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[Note: This article was posted the jewish-music mailing list by Michael Spudic on 4 Feb 2002. It
is html-ized and made available here by permission. ari]
Beyond Recall: Once more revisited...
review by Michael Spudic
11-CD/1 DVD Boxed set (LP-Size) with 516-page-hardcover-book
... A record of Jewish musical life in Nazi Berlin, 1933 - 1938
Release Date: November 12, 2001
BCD 16030 LM - EUR 245.42
ISBN NUMMER: 3-89795-825-2
Bear Family Records, www.bear-family.de
A little over a month ago, there was some talk about the 11 CD set "Beyond Recall --A Record of Jewish musical life in Nazi Berlin 1933-1938." Well imagine my surprise on Thursday morning to have the postman ring with just such a package! A couple of friends in Europe had ordered this collection from Bear Family Records in Berlin and had it shipped to me! An extraordinary birthday present if there ever was one!
There is also a DVD enclosed, a silent film shot in Jerusalem in the winter of 1934-35 with the violinist Andreas Weissgruber. Back in December, there was question on the list regarding the "playability" of the DVD. It is a standard video DVD that can be viewed on any television screen connected to a DVD player.
I will not venture to even begin to evalutate this collection and the most amazingly detailed and comprehensive 500 page plus hardcover that accompanies the set. Perhaps a few impressions will suffice for now.
Detail after detail about the performers, the circumstances of the performances, pictorial renderings of concert programs, performers, copies of musical notation, and original record label copy all abound. There are informative essays that pivot the collection, most poignant being one from Rabbi Andreas Nachama (dated July, 2001, Riverdale, N.Y.) which has very personal insight into the meaning of such a special restorative project as this one.
Thus far, I have only listened to one CD, and that was this afternoon with a retired cantor living together with his wife in Flushing, New York, both survivors of the shoah. We decided to listen to CD-7 and for over an hour, with the CD player on the kitchen table, we heard among other musical treats Yiddish songs, sung by Marion Koegel ("A jiddische Mamme," 'L'koved dem heiligen Shabbos"); the "Juedischer Madrigal-Chor" singing three German folksongs, followed by; Sid Kay's Fellows, swinging things with a couple of Yiddish potpourri types with favorites like "Oifn Pripetschik," "Amol is geven a Mayse," and "Wen der Rebbe lakht."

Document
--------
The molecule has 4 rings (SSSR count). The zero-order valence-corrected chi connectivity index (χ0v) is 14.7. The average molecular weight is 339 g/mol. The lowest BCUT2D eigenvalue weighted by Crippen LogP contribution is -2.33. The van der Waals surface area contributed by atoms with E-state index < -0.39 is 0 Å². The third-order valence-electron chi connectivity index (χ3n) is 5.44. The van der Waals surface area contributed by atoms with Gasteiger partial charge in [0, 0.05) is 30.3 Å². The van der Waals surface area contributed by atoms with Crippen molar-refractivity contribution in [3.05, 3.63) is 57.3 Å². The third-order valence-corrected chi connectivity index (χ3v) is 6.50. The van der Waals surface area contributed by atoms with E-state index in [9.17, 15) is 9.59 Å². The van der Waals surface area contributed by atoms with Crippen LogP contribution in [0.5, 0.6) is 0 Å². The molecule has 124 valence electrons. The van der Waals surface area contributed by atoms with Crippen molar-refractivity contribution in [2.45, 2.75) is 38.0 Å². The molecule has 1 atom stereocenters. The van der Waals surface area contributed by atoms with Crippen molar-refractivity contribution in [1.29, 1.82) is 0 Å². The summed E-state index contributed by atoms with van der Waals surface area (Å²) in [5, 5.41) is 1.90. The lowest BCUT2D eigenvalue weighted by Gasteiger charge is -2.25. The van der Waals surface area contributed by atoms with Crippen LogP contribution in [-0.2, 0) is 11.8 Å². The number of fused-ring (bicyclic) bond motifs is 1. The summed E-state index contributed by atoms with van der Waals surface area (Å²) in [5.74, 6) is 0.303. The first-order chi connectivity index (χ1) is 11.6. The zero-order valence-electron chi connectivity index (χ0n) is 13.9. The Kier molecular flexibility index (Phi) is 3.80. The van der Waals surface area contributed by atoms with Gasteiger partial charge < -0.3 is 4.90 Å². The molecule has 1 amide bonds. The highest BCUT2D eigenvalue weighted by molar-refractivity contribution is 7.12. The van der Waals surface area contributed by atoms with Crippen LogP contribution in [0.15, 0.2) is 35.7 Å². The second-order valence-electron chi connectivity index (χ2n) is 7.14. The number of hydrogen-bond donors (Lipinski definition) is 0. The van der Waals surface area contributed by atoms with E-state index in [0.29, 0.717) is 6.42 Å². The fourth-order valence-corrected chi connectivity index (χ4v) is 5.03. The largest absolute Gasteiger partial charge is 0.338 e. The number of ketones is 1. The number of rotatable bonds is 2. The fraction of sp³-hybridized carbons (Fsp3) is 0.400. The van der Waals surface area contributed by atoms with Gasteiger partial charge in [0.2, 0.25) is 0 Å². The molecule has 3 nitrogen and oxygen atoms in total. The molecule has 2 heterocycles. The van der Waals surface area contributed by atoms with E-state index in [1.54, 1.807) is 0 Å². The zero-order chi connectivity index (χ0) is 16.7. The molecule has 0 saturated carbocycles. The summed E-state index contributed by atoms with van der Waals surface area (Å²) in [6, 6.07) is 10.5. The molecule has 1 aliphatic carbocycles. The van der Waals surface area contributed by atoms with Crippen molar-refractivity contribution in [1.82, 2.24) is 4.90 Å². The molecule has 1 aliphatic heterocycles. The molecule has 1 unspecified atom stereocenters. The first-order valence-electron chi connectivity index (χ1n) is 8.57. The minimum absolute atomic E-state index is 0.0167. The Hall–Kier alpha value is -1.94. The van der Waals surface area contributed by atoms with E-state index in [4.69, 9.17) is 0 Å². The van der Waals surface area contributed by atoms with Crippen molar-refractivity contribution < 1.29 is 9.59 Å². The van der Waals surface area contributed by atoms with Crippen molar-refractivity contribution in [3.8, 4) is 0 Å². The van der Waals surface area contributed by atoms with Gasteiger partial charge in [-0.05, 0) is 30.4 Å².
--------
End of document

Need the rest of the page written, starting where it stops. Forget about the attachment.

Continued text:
Of course together with the pleasure of listening to the music for its own sake, one just cannot forget that running concurrently in the background in "real time" is the extraordinary suffering existing outside the recording studios and concert halls of Berlin. Again, I refer Rabbi Nachama's essay "Madly Beautiful," for further insight regarding this, but of course each member of the list would have his or her own sensitivities regarding this project.
I can only conclude by saying that with this monument of a book, and over 14 hours of music--together with an added DVD--one can spend a tremendous amount of time focusing on any one aspect of all the types of music making, and marvel that such a world has been brought back to life.... as it were. I am haunted by the cantor's wife's last words before leaving their apartment early this evening. Kurt recognized so many of the names of the people involved among the musicians and among them, expressed his glee that a Michael Taube, first conductor of the Jewish Kulturbund Orchestra left Germany immediately after Hitler came to power and Kurt had the pleasure of working with Taube in Israel. Kurt's wife Isabelle then mentioned, barely audible, "how terrible for all those that didn't leave in time."
For the next several months, we agreed that we would sit together on Sunday afternoons and listen to more musical testimony in the spirit of "hemshekh" with those voices.
Forest Hills, NY